In a nine-day period, the Philadelphia Police Department says that the man seen here stole eight Philadelphia taxicabs, all of them bearing the “215-GET-A-CAB” logo. Read more »
Good news, Philly! You’re getting more taxis!
Not-so-good news, Philly! You’re only getting three of them.
KYW reports that — months after they first went up for auction — the Philadelphia Parking Authority has sold three taxicab medallions, which are needed to operate cabs in the city. When they first went up for auction in the fall, the PPA had authority to sell 45 of the medallions, part of an effort to expand the number of wheelchair-accessible cabs in the city. Read more »
The taxi business apparently isn’t what it used to be in Philadelphia.
The Pennsylvania Parking Authority in May will start selling cab medallions — the licenses required to own and operate a cab in the city — starting at $50,000 for a minimum bid. That might sound like a lot, but it pales compared to the $475,000 per medallion that the PPA tried (and failed) to sell just last fall.
PPA’s “General Counsel Dennis Weldon says there were concerns about the cost of making cabs accessible, which the medallions required, and competition from ride share services,” KYW reports, “so the authority is starting a new process with a minimum bid of $50,000.” Read more »
Anyone (okay, almost anyone) who rides taxicabs in Philadelphia with any frequency knows that compared to other major cities, our cabs are pretty terrible, which is part of the reason that services like Uber, UberX and Lyft are so damn popular here. Why on earth would you want to take a dirty old cab when these newfangled car services are so convenient, modern and clean? Read more »
If the taxi I’m in gets into a fender-bender, do I still have to pay the fare? — D.W., Northern Liberties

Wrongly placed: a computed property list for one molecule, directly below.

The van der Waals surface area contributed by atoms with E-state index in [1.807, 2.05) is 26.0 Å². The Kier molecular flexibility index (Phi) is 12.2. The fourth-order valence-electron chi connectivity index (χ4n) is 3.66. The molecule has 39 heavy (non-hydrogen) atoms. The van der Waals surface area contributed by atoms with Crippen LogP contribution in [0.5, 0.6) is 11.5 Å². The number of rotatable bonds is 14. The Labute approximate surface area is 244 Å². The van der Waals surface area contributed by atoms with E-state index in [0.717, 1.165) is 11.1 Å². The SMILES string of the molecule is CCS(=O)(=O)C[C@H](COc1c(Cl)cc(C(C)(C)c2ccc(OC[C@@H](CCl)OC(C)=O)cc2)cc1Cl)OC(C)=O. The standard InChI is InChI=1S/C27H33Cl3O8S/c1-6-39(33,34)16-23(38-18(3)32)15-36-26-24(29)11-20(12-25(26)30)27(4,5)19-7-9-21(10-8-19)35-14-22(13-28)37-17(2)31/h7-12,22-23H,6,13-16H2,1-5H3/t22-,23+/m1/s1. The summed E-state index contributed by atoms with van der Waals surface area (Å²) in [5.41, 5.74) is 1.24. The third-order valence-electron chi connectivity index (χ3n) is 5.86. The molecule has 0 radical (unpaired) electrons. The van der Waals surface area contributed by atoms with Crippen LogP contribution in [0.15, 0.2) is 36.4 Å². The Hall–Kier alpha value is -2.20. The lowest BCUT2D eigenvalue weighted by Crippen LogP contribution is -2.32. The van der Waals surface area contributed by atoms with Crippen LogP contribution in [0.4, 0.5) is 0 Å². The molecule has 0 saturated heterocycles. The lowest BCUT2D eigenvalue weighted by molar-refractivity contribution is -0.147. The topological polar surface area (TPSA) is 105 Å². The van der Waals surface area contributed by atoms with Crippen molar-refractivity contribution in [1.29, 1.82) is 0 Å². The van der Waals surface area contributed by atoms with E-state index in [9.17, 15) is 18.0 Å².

The Public Utilities Commission, which regulates taxis in Philadelphia, doesn’t have a rule for this particular situation. But assuming you’re unhurt, you’re governed by the same rules you always are in a taxi. In other words, has the driver taken you to your intended destination? If so, pay the fare. If you’re five blocks away and the two drivers are still swapping insurance info, dust yourself off, pay what you owe, and get another taxi — or just walk, for God’s sake. Not that I do, mind you, but I hear it’s good exercise. Read more »
Uber was sued in federal court yesterday by 45 Philadelphia cab companies. In the lawsuit, the cab companies allege Uber conspired to operate a taxi service without obtaining medallions.
At a Philadelphia Parking Authority board meeting Wednesday, Pennsylvania Taxi Association President compared UberX to ISIS.
“I try to equate this illegal operation of UberX as a terroristic act like ISIS invading the Middle East,” Alex Friedman said at the meeting, which was recorded by Plan Philly. “It is exactly the same menace.”
In the first two installments of our new anonymous interview feature The Real Deal, we spoke with a Philadelphia police officer and a SEPTA driver. In this latest edition, a 43-year-old cab driver with Quaker City Cab tells us what it’s like being behind the wheel in Philadelphia seven days a week. Read more »
For as much as I avoid driving and exercise, I take a cab maybe once a month. Although most tend to think that this is the safest option for a single woman on her way home, at the risk of sounding like a paranoid cat lady, I’ve always thought that getting in a stranger’s car is a convenient way to end up in a stranger’s trunk.
Personally, I just feel safer on the El or the Green Line, where we have seemingly made a city-wide contract to be as weird as humanly possible during our time together, but to do so fairly harmlessly. (That is, when we aren’t attacking each other with hammers or kicking each other’s teeth in. I get it — it’s flawed logic, but it’s working for me.)
Would I feel differently if I was in New York, where SheRides is scheduled to roll out this week? Probably. An Uber-like cab service, SheRides (renamed from SheTaxi due to regulations in NYC) exclusively employs female drivers, who exclusively pick up female passengers. The idea is two-fold: Employ more women in an industry long-dominated by men, and make customers feel at ease — whether it’s religious or cultural norms that prevent them from getting into a cab with a man, or having seen too many Quentin Tarantino films.